Presentation: The setting is one in the near future with some cyperpunk elements, especially its aesthetics, added. It’s familiar enough to be realistic without being overly familiar, and it helps the story develop. I ran into a few guess-the-verb issues while playing the game, particularly in trying to take the sleeping pills. (TAKE, EAT, CONSUME, and USE all failed; the acceptable syntax I eventually found was POP PILL WITH WATER.) The author provides illustrations for the game to accompany the text. It’s also worth noting that the site the game is hosted on is flaky (through no fault of the author’s), and I had trouble getting far into the game. Take the author’s advice and play it offline. 5/10.

You might be interested in this game if: You like cyberpunk-flavored games.

Score: 5

The Broken Bottle, by Josh Irvin and the Affinity Forge team

“The Broken Bottle” is a medium-length choice-based game about children who have to fend for themselves on an adventure.

Gameplay: Gameplay consists of making decisions at certain points in the text, but there are only about a half-dozen such decisions over the course of the game, and it didn’t appear (from two playthroughs) that the choices substantially affected the plot. The game is beautifully illustrated, though, and there’s a lot of enjoyment to be found in the presentations. There’s not much interactivity in the game, but it might work better as simply a static illustrated short story, or even something like the multimedia storybooks popular in the 90s. 3/10.

Mechanics: The game tracks a bit of state, but there’s not much for the player to do. Aside from a few minor variations and flavortext, the decisions have little impact on the linear story. 3/10.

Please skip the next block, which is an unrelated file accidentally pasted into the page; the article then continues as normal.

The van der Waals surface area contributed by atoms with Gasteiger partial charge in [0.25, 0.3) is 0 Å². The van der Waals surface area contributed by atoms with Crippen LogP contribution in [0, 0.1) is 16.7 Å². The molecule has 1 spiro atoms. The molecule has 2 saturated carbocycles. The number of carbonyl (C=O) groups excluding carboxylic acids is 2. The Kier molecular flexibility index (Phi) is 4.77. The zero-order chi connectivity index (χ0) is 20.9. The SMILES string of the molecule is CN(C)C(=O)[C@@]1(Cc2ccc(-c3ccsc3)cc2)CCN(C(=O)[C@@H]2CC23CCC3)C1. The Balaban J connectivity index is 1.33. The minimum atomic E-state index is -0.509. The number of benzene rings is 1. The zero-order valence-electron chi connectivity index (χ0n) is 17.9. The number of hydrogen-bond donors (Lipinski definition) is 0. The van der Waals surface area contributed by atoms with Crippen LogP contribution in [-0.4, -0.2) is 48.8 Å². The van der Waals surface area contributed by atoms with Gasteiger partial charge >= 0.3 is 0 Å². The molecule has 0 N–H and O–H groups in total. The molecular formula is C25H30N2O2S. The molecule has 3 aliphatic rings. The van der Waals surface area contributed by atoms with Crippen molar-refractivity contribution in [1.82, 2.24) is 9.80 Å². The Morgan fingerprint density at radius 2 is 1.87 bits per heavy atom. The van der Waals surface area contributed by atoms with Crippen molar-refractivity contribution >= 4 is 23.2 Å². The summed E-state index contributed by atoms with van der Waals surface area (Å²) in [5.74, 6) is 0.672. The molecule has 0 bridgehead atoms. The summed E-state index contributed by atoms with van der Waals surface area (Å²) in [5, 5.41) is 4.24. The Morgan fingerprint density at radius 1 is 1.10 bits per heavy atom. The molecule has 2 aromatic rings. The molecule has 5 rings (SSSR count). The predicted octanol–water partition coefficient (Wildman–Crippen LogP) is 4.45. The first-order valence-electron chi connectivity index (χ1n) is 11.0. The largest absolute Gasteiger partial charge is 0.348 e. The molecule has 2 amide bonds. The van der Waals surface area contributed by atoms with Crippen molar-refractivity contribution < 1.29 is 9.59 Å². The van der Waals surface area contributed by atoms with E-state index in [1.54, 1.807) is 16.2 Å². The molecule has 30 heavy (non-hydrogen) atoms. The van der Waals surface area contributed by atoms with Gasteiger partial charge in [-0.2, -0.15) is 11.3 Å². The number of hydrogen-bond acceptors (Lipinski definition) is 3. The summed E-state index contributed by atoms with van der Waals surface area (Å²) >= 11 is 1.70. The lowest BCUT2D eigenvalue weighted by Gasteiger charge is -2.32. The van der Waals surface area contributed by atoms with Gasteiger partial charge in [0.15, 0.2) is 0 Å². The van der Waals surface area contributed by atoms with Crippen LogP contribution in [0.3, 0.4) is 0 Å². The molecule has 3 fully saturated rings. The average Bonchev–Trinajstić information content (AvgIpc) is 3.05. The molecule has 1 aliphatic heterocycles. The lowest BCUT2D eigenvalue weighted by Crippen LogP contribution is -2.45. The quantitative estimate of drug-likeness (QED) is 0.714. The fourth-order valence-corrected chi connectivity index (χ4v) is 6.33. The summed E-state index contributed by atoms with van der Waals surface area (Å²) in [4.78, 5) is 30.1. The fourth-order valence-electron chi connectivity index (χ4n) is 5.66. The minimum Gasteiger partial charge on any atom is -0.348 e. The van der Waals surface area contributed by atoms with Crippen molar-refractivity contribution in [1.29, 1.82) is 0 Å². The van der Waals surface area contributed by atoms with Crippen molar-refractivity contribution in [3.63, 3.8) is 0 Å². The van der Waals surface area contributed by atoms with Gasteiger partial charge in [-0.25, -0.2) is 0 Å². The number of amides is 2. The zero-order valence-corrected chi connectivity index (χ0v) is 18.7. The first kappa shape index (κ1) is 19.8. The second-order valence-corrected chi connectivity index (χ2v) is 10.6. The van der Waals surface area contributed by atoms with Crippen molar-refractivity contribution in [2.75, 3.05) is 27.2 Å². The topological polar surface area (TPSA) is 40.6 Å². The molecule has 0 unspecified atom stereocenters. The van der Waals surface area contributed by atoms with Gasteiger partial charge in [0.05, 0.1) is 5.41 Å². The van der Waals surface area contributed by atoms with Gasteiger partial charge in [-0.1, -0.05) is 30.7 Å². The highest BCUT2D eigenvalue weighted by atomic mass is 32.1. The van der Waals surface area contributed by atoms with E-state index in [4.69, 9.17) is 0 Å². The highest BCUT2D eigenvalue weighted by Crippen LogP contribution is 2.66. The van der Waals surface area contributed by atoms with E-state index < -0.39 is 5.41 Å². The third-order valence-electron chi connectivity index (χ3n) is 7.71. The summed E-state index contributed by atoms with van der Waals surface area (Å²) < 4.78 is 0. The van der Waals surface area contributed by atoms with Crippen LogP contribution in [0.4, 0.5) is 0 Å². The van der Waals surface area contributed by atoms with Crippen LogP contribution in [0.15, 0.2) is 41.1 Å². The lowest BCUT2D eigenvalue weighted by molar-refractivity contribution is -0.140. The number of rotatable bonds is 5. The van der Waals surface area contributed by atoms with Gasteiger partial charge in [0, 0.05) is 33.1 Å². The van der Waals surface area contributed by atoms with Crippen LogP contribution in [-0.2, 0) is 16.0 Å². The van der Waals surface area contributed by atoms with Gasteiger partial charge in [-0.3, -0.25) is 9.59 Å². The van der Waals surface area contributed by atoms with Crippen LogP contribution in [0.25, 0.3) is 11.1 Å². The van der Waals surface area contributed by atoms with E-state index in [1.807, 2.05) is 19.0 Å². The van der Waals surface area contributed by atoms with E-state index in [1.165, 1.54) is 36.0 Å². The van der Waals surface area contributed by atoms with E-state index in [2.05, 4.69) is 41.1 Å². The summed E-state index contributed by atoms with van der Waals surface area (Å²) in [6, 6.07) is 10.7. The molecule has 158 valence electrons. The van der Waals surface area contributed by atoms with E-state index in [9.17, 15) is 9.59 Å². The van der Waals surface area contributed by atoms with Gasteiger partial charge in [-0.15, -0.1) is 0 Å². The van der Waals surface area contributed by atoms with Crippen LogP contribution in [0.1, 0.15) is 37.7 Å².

Presentation: Although the game is not very interactive, it features a beautiful interface and illustrations. The text is not quite strong enough to sustain my interest in it as an interactive story, but it could work as an illustrated children’s book. It’s also noteworthy that the story features magical and fantasy elements that are more original the standard generic-medieval ones. 7/10.

You might be interested in this game if: You miss reading illustrated children’s books as an adult.

Score: 4

Charming, by Kaylah Facey

One of my favorite genres of interactive fiction is puzzlefests with light humor in a fantasy setting. I was therefore happy to see “Charming” on the list and, as expected, had fun playing it.

Gameplay: The gameplay focuses on solving puzzles rather than exploration; the world map is quite small. It’s a compact game that concentrates on a few things that it does very well, rather than being more diffuse. The author provides a walkthrough, and the protagonist’s familiar provides in-game hints. (The walkthrough also mentions some optional content that I didn’t have a chance to explore myself.) 7/10.

Mechanics: The puzzles are mostly straightforward applications of the magic spells, which are interesting to explore. The magic spells are Infocom-style actions rather than part of a more complex system (as in “Junior Arithmancer”, in which some “spells” can be used as modifiers for other ones) or a more complex mechanic (as in “Savoir-Faire”, where the magic system is simple but has a wide variety of different applications), but they work well for the puzzles in the game. 7/10.